Spiritual Loneliness: When the Lord Seems Far Away

Brad Stenberg

“How long, O Lord? Will you forget me forever? How long will you hide your face from me? How long must I wrestle with my thoughts, and have sorrow in my heart all day long?” – Psalms 13:1-2

Spiritual loneliness is an experience we’d like to avoid because we feel excluded, punished, and abandoned by God. Still, there are times when we all experience that strange inner gnawing or hunger, that unsettling unrest that makes us say, O God, where are you? Few struggles are as acute as our soul’s search for God. We so desperately want His attention as we grope for answers, support, and relief.

You might have felt it when your prayers went unanswered, making God seem remote and uncaring. You may have felt it when you heard a friend’s experience of God’s presence in ways you’ve longed for, but never had. You might have felt it when your attempt to hold on to a word or promise from the Lord was not enough to keep you from acting out. You likely felt it when your sin separated you from God and the experience of His grace.

So what can we do? Spiritual loneliness is maintained by passivity, so it’s important that you get up and do something about it. Here are some things to consider.

Connect with others. Spiritual loneliness is a problem of relationships. People who feel like God is distant usually disconnect with others because a part of their soul is hidden, isolated, and lost. So the commands to love God and others as ourselves are not being realized. 1 John 4:20 says we can’t love God whom we haven’t seen if we don’t love others whom we have seen. So begin with the deficiencies in your relationship with others. Find out where you’re hiding from relationships and seek to connect with others. In the process God will find you and restore the connections.

Draw near to God. Though God may at times remove His presence to develop our faith, it is usually us that has moved, not God. Richard Foster says that ‘God aches over our distance and mourns that we do not draw near to him. He grieves that we have forgotten him. He longs for our presence’ (Prayer: Finding the Heart’s True Home, p. 1). So, draw near to God and he will draw near to you. (James 4:4)

Listen to what God is saying. Embrace this time as an opportunity for listening prayer. Jesus often withdrew to lonely places and prayed. (Luke 5:16) Be intentional. Like Jacob, seek the blessing that comes from a spiritual battle fought alone. (Gen. 32:26) Turn off the radio, TV, cell phone, pager, PDA, fax machine, computer, and take time to listen. Reflect on what is happening to you. God will meet you and speak to your heart.

Focus on who God is. He is with you. God has said, “I will never leave you nor forsake you.” (Heb. 13:5) He knows what you’re going through because He has been there too. Jesus experienced a painful spiritual loneliness at Calvary when God forsook him for a time. So, “we do not have a high priest who cannot sympathized with our weakness, but one who has been tempted in every way, just as we are ‘ yet without sin.” (Heb. 4:15) God cares about you. Knowing would be empty if God did not also care with His concrete love. “He will deliver the needy who cry out, the afflicted who have no one to help.” (Ps. 72:12)Cast all your cares upon Him, because He cares for you.” (1 Pet. 5:7)

Tell God how you feel. Our honest, candid complaint to God leads to a more authentic relationship with Him. Prayer is not about “theological correctness,” but about a real relationship in real life with a real God who really wants to know the real you. Pious words will not fool the One who knows the attitude of our hearts. Thus, Job cried out: I can’t be quiet! I am angry and bitter: I have to speak!’ (Job 7:11)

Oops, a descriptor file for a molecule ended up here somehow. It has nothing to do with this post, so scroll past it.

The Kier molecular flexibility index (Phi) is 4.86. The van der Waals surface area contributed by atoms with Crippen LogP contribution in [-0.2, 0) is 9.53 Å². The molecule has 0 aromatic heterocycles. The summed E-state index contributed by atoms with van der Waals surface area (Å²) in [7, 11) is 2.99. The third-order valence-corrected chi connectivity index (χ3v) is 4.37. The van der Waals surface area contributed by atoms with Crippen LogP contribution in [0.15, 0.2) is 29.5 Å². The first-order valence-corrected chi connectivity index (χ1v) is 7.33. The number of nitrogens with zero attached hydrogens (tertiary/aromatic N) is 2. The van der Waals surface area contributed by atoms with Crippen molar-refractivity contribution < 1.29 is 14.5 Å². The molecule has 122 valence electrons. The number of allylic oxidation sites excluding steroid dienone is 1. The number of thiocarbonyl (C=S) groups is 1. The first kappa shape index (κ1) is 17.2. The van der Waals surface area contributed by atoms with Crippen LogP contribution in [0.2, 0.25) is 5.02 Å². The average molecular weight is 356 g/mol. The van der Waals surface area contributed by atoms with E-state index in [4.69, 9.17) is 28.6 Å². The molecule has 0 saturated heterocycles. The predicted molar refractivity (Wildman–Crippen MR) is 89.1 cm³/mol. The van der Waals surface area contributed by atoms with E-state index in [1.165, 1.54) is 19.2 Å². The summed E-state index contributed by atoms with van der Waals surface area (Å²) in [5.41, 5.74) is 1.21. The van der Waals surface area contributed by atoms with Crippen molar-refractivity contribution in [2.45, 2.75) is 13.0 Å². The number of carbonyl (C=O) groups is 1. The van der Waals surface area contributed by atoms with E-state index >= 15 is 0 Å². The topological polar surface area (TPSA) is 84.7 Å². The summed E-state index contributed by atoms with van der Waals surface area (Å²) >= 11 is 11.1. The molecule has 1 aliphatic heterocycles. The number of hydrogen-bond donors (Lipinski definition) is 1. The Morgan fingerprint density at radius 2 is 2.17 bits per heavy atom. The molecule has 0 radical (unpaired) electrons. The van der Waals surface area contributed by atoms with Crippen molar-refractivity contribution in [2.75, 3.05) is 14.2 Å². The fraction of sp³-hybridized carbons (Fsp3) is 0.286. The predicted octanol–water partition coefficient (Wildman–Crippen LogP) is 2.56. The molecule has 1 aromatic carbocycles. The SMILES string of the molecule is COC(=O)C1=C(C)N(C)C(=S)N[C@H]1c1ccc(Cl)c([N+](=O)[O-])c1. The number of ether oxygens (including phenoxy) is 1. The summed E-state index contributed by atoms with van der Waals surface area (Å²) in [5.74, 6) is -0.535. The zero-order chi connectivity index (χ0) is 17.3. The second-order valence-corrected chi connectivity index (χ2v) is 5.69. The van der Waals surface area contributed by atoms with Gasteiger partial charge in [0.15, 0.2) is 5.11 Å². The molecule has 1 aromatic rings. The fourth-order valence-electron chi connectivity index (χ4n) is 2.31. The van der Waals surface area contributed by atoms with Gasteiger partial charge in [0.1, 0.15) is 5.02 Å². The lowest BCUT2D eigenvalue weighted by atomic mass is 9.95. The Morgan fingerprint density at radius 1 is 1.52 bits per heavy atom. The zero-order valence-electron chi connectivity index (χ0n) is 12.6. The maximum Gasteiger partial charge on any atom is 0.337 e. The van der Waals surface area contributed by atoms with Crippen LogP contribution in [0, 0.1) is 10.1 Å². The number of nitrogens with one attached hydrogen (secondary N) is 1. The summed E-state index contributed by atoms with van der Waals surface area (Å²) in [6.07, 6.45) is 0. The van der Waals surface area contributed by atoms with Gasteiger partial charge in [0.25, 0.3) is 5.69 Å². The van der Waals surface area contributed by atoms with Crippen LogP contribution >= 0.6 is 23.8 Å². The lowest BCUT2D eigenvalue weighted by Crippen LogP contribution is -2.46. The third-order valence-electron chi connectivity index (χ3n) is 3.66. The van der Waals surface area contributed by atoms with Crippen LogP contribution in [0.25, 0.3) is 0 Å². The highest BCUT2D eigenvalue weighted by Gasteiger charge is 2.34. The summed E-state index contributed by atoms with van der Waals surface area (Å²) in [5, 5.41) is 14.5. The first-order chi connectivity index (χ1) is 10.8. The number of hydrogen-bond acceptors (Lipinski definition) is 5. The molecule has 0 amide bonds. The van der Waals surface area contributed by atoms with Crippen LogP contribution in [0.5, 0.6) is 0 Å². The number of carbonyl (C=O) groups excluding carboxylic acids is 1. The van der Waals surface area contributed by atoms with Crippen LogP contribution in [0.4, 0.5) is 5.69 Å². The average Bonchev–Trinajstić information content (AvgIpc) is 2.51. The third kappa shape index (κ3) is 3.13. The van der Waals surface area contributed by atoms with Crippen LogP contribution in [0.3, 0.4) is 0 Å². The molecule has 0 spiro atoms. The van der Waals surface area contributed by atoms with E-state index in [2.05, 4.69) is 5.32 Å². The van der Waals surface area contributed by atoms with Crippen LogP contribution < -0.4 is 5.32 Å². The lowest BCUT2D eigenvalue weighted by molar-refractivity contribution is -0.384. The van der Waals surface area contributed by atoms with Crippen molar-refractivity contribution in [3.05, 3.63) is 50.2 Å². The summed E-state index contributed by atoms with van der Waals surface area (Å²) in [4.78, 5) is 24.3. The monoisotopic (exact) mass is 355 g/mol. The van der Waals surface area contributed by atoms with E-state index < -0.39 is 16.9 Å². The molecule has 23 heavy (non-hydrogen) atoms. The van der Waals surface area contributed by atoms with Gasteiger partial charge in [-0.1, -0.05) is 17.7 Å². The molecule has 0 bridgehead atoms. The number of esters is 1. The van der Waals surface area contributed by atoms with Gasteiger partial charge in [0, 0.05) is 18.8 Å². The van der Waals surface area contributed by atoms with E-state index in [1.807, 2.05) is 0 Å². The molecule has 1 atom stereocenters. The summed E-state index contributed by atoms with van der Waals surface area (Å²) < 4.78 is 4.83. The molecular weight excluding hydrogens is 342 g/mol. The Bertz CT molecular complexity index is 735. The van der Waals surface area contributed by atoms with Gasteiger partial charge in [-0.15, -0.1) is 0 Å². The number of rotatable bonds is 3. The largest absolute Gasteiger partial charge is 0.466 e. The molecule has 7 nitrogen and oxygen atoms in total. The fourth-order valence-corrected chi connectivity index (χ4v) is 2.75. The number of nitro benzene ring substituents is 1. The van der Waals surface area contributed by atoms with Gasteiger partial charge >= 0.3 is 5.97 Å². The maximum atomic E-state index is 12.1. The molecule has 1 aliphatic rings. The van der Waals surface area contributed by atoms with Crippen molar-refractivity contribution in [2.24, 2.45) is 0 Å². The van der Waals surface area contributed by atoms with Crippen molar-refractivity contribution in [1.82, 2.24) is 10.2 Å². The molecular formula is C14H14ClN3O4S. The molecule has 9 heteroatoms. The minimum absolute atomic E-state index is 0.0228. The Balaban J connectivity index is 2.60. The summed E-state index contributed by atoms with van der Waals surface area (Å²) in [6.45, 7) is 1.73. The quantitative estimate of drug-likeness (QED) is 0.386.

Take control of your mind. It takes an inner determination and discipline of spirit to take the reins of your mind, speak to your situation, and choose to praise God. The psalmist repetitively did this: “Why are you so downcast, O my soul? Why so disturbed within me? Put your hope in God.” (Psalm 42:4, 11; 43:5)

Also See:
Transformation

Honesty in Recovery

Clint Thomas

Imagine you are sitting in a group of men. You have been asked to be honest with this group of men and they have been asked to be honest with you. Then the question comes up, have you acted on a desire to masturbate this week? You feel it deep in the pit of your stomach. It’s that urge to bury it, to hide, to play it cool and hope nobody notices you shifting in your seat. You know you need to be honest to get anything out of this group. You’ve even asked them to ask you this question. You just never expected to have to answer with a yes.

This urge to hide is all too familiar. In fact you’ve used this very thing you’re ashamed of, masturbation, to medicate this feeling.

This urge to hide is a naturally occurring urge, which is hard-wired to the emotion of shame. We see this urge acted out in scripture by Adam in Genesis 3:8-10.

When we feel and act on this urge we tend to hide behind a mask we want people to see. Ultimately we don’t believe they would truly accept who we really are. Therefore, we go through life lacking in true intimacy, not being truly known by anyone. As a result of this we begin to feel alone, isolated, and trapped behind that mask. We begin to think thoughts like, I have built my reputation on this mask I wear. If they knew what was underneath it my reputation would be ruined or I will lose my livelihood, family, friends. What we fail to realize is that this mask becomes a prison and blocks us from understanding who we truly are and blocks us from being authentically known by others. We ultimately become isolated and lonely. We truly become as sick as the secrets we keep.

The good news is that God has given us a remedy for this problem. The hard part about this news is that his solution is not easy.